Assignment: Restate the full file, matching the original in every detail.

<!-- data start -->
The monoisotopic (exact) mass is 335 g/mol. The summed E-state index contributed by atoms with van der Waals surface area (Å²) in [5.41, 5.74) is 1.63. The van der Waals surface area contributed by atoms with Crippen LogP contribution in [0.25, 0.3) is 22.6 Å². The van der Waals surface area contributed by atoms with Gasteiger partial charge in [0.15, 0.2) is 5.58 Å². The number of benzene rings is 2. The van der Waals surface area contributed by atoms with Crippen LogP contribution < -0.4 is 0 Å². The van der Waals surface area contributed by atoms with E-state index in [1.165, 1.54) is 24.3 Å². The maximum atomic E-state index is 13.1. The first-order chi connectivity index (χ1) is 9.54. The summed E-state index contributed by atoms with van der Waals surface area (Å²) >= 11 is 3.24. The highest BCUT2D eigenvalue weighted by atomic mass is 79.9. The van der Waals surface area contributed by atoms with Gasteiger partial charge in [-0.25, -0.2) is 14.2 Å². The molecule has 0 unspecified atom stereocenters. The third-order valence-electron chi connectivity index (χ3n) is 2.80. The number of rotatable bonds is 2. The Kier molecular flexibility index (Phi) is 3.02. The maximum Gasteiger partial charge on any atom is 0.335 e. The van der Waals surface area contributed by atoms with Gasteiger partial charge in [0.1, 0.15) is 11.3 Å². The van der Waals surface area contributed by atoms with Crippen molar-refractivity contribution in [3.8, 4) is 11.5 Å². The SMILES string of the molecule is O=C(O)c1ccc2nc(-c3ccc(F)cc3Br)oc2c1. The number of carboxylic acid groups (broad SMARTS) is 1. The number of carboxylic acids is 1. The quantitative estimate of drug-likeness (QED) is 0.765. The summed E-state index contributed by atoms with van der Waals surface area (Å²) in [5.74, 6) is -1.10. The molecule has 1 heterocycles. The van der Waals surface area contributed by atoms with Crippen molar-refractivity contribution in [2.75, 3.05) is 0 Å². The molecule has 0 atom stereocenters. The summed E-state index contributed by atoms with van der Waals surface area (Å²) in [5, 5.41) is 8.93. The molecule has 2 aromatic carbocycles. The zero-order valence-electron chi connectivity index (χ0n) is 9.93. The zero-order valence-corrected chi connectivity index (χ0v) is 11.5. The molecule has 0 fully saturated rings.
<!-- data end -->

The monoisotopic (exact) mass is 335 g/mol. The summed E-state index contributed by atoms with van der Waals surface area (Å²) in [5.41, 5.74) is 1.63. The van der Waals surface area contributed by atoms with Crippen LogP contribution in [0.25, 0.3) is 22.6 Å². The van der Waals surface area contributed by atoms with Gasteiger partial charge in [0.15, 0.2) is 5.58 Å². The number of benzene rings is 2. The van der Waals surface area contributed by atoms with Crippen LogP contribution < -0.4 is 0 Å². The van der Waals surface area contributed by atoms with E-state index in [1.165, 1.54) is 24.3 Å². The maximum atomic E-state index is 13.1. The first-order chi connectivity index (χ1) is 9.54. The summed E-state index contributed by atoms with van der Waals surface area (Å²) >= 11 is 3.24. The highest BCUT2D eigenvalue weighted by atomic mass is 79.9. The van der Waals surface area contributed by atoms with Gasteiger partial charge in [-0.25, -0.2) is 14.2 Å². The molecule has 0 unspecified atom stereocenters. The third-order valence-electron chi connectivity index (χ3n) is 2.80. The number of rotatable bonds is 2. The Kier molecular flexibility index (Phi) is 3.02. The maximum Gasteiger partial charge on any atom is 0.335 e. The van der Waals surface area contributed by atoms with Gasteiger partial charge in [0.1, 0.15) is 11.3 Å². The van der Waals surface area contributed by atoms with Crippen molar-refractivity contribution in [3.8, 4) is 11.5 Å². The SMILES string of the molecule is O=C(O)c1ccc2nc(-c3ccc(F)cc3Br)oc2c1. The number of carboxylic acid groups (broad SMARTS) is 1. The number of carboxylic acids is 1. The quantitative estimate of drug-likeness (QED) is 0.765. The summed E-state index contributed by atoms with van der Waals surface area (Å²) in [5.74, 6) is -1.10. The molecule has 1 heterocycles. The van der Waals surface area contributed by atoms with Crippen molar-refractivity contribution in [2.75, 3.05) is 0 Å². The molecule has 0 atom stereocenters. The summed E-state index contributed by atoms with van der Waals surface area (Å²) in [5, 5.41) is 8.93. The molecule has 2 aromatic carbocycles. The zero-order valence-electron chi connectivity index (χ0n) is 9.93. The zero-order valence-corrected chi connectivity index (χ0v) is 11.5. The molecule has 0 fully saturated rings.